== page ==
0

My husband, my two kids and I will be going on a 3-4 month holiday next year (roughly June-September 2020) during our parental leave.

As EU citizens we don't expect any problems traveling around most of Europe (Netherlands, Portugal, etc.) but our main destinations are England, Wales and Scotland.

Now with news of a Brexit/no deal Brexit/other options we are unsure whether any of the possible outcomes would mean we would have to rearrange our travel plans.

So in the worst case scenario for us (probably the no deal Brexit), my questions are:

  • How long will we be allowed to stay in the UK for a holiday (not working during our stay, mostly sightseeing and visiting some friends)?
  • Will we need a passport or will our Germany IDs be enough?
  • Will we need to apply for a visa beforehand?

I tried to google the question but all of the links either describe what the situation is like now or how you can apply for "settled status" in the future (which we don't need to, since it's only a (admittedly quite long) holiday.

Is it even possible to say or are the consequences of a no deal Brexit too uncertain to answer these?

  • 6
    At this time it is impossible to say what the UK will do in respect to Brexit. There are several predictions and promises to what will happen in case of a no deal Brexit. We have a question about UK citizens on the continent. There might be someone knowing it for EU citizens in the UK. – Willeke Sep 16 at 8:12
  • 1
    Can the two people who down voted this question explain why? – MJeffryes Sep 16 at 9:49
4

According to https://www.gov.uk/guidance/visiting-the-uk-after-brexit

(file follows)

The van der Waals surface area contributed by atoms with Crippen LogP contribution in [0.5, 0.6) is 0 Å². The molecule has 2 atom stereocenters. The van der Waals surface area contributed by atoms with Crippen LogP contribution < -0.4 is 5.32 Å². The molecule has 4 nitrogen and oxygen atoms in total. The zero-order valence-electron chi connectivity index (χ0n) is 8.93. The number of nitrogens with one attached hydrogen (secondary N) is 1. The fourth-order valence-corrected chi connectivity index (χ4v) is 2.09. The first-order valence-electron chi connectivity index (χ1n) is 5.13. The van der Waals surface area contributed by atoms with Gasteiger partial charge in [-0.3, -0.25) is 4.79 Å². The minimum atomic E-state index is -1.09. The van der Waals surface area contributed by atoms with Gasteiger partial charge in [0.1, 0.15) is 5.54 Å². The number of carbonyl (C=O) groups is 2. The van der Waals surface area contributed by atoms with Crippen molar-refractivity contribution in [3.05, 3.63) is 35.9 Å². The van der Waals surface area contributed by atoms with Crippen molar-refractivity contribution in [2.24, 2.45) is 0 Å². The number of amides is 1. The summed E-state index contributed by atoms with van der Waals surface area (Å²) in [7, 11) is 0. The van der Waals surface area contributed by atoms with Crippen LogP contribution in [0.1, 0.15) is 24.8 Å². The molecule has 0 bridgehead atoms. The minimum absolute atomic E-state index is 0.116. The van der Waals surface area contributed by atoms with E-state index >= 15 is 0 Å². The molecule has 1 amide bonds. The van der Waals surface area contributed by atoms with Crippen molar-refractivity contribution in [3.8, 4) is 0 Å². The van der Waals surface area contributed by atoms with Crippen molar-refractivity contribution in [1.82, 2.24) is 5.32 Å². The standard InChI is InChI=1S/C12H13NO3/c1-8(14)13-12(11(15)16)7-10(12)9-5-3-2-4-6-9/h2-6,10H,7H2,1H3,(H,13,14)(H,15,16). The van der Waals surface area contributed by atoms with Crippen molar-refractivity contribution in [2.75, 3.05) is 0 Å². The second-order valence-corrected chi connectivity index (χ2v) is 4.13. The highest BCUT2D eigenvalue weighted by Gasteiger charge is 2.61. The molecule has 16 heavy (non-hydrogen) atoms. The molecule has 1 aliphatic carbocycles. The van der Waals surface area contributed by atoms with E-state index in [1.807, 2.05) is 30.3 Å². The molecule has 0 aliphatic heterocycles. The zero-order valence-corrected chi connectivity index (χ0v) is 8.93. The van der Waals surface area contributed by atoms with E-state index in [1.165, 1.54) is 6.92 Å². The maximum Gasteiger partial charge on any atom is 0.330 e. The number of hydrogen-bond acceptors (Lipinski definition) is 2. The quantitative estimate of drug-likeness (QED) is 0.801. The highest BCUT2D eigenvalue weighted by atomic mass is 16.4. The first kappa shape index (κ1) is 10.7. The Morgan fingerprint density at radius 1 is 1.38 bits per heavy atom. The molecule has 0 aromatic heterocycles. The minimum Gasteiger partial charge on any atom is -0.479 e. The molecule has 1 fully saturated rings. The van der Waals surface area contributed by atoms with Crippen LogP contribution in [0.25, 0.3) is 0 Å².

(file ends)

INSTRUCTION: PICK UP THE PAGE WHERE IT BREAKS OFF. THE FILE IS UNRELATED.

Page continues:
What you'll need to do to visit the UK after the UK leaves the EU, including whether you'll need to apply for a visa.

If the UK leaves the EU with a deal

If the UK leaves the EU with a deal, what you’ll need to enter the UK will not change until 2021.

If the UK leaves the EU without a deal

EU, EEA and Swiss citizens will be able to enter the UK as they do now after 31 October 2019.

...

What you need to show at the UK border

What you need to show at the UK border will not change immediately if the UK leaves the EU without a deal.

You’ll need to show a valid passport or national identity card if you’re a citizen of either:

  • an EU country
  • Iceland, Liechtenstein, Norway or Switzerland

EEA national identity cards will be phased out for travel to the UK during 2020. More details will be provided shortly.


How long will we be allowed to stay in the UK for a holiday?

At a minimum, I would expect a visitor from the EU would be able to stay for up to 90 days in any 180-day period. That seems to be the general guidance. Many sources talk about 6 months in any year but as far as I know the officers at the border don't use a fixed time limit, they assess whether you are attempting to make the UK your home. You should be ok long as you have supporting documents to show that you can support yourselves financially and that you have good reasons to return home (jobs, homes, family etc).

Will we need a passport or will our Germany IDs be enough?

A national ID card should be enough in 2020.

Will we need to apply for a visa beforehand?

Someone visiting the UK today from non-EU countries like Norway do not need a visa. It seems to me very unlikely that the UK would treat EU citizens less favourably than Norwegian citizens even after a no-deal Brexit. You won't need a visa in 2020.

  • Thank you, this is what I was looking for, an answer with a source that explains deal / no deal outcomes and possible visa requirements! Looks like we can go ahead and plan a 90 day stay, which should be plenty of time for a nice route. – Freya W Sep 17 at 10:43

Your Answer

By clicking “Post Your Answer”, you agree to our terms of service, privacy policy and cookie policy

Not the answer you're looking for? Browse other questions tagged or ask your own question.